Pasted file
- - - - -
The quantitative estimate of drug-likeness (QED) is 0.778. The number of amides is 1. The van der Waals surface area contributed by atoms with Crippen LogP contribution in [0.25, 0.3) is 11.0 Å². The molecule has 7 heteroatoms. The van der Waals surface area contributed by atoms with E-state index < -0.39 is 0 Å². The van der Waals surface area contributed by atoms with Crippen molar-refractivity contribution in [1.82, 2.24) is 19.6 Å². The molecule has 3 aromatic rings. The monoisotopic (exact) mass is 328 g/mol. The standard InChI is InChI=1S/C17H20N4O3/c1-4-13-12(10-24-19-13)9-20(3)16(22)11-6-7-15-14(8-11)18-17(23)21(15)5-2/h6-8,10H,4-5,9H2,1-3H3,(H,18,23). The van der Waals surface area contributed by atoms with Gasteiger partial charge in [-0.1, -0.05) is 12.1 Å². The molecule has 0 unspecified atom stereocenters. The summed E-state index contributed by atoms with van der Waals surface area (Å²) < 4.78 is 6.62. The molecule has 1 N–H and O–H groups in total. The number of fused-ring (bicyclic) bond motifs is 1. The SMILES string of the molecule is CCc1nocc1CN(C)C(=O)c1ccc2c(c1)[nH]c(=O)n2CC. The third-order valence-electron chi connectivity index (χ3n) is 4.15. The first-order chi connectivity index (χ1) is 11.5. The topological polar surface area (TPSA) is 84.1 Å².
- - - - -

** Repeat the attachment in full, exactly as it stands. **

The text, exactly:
The quantitative estimate of drug-likeness (QED) is 0.778. The number of amides is 1. The van der Waals surface area contributed by atoms with Crippen LogP contribution in [0.25, 0.3) is 11.0 Å². The molecule has 7 heteroatoms. The van der Waals surface area contributed by atoms with E-state index < -0.39 is 0 Å². The van der Waals surface area contributed by atoms with Crippen molar-refractivity contribution in [1.82, 2.24) is 19.6 Å². The molecule has 3 aromatic rings. The monoisotopic (exact) mass is 328 g/mol. The standard InChI is InChI=1S/C17H20N4O3/c1-4-13-12(10-24-19-13)9-20(3)16(22)11-6-7-15-14(8-11)18-17(23)21(15)5-2/h6-8,10H,4-5,9H2,1-3H3,(H,18,23). The van der Waals surface area contributed by atoms with Gasteiger partial charge in [-0.1, -0.05) is 12.1 Å². The molecule has 0 unspecified atom stereocenters. The summed E-state index contributed by atoms with van der Waals surface area (Å²) < 4.78 is 6.62. The molecule has 1 N–H and O–H groups in total. The number of fused-ring (bicyclic) bond motifs is 1. The SMILES string of the molecule is CCc1nocc1CN(C)C(=O)c1ccc2c(c1)[nH]c(=O)n2CC. The third-order valence-electron chi connectivity index (χ3n) is 4.15. The first-order chi connectivity index (χ1) is 11.5. The topological polar surface area (TPSA) is 84.1 Å².